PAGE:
This is the kind of book where I read other people’s reviews and was immediately confused by any negatively. This truly was near-flawless for me and such a cute reading experience. Reading about Eileen, Leena’s grandmother, felt like it would be weird at first but she was very youthful and adorable. Leena didn’t fall far from the tree there either. The way they blended into each other’s worlds and took over whatever needed “working on” was so heartwarming. I loved reading both POVs so much and seeing what they would each get up to in London or Hamleigh, respectively. There was an undercurrent of grief after the loss of Leena’s sister, as well as Leena trying to repair her relationship with her mother. A few serious topics to make you tear up but even more cute, heartwarming, and lovely sections as well.
My biggest complaint is that compared to THE FLATSHARE, the romances were secondary. I didn’t mind this because it quickly became clear that this was more a family-driven story than a romance. That’s fine with me! I do think the romances, because they still existed in the story, could have had a touch more page time to feel even more real. I still shipped everyone together and am super happy with the outcome.
I already have THE ROAD TRIP on my Kindle and I am going to try very hard not to read it way too early, because I need to keep a little Beth O’Leary available in my life somewhere in the next couple of months. I adored this book and all of the characters in it. There are plenty of people I kind of need a spin-off about too…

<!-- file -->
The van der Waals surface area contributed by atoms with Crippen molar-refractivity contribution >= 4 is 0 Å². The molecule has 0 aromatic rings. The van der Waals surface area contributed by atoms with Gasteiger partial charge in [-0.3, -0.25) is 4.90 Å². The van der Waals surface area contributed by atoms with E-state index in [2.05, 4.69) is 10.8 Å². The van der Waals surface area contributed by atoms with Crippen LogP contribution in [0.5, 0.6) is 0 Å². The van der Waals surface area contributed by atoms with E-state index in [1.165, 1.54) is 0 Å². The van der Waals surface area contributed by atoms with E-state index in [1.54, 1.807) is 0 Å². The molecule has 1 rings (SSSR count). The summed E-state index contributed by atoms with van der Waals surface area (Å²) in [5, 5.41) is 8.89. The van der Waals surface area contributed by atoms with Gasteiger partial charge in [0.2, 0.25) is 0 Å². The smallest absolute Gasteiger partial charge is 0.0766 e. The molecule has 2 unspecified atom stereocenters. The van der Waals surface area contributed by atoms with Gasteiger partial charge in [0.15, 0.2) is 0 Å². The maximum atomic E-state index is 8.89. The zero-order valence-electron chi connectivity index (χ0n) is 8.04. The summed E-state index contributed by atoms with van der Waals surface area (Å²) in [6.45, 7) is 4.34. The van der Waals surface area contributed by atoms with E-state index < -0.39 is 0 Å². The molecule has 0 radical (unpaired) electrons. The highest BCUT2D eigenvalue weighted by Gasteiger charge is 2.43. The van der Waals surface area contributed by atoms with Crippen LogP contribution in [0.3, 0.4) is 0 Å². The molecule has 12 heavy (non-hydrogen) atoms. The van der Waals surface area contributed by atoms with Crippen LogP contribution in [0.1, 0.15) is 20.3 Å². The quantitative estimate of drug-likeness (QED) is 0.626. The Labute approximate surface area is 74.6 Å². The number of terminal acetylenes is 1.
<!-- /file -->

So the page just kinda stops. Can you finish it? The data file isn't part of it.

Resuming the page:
I received this book for free (hey, thanks!) in exchange for an honest review. I promise that this does NOT affect my opinion of the book or the content of my review. For real.Accidentally Engaged by Farah Heron
Genres: Adult, Contemporary
Published by Hachette on March 2, 2021
Format: eARC (384 pages) • Source: Publisher
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Reena Manji doesn’t love her career, her single status, and most of all, her family inserting themselves into every detail of her life. But when caring for her precious sourdough starters, Reena can drown it all out. At least until her father moves his newest employee across the hall--with hopes that Reena will marry him.
But Nadim’s not like the other Muslim bachelors-du-jour that her parents have dug up. If the Captain America body and the British accent weren’t enough, the man appears to love eating her bread creations as much as she loves making them. She sure as hell would never marry a man who works for her father, but friendship with a neighbor is okay, right? And when Reena’s career takes a nosedive, Nadim happily agrees to fake an engagement so they can enter a couples video cooking contest to win the artisan bread course of her dreams.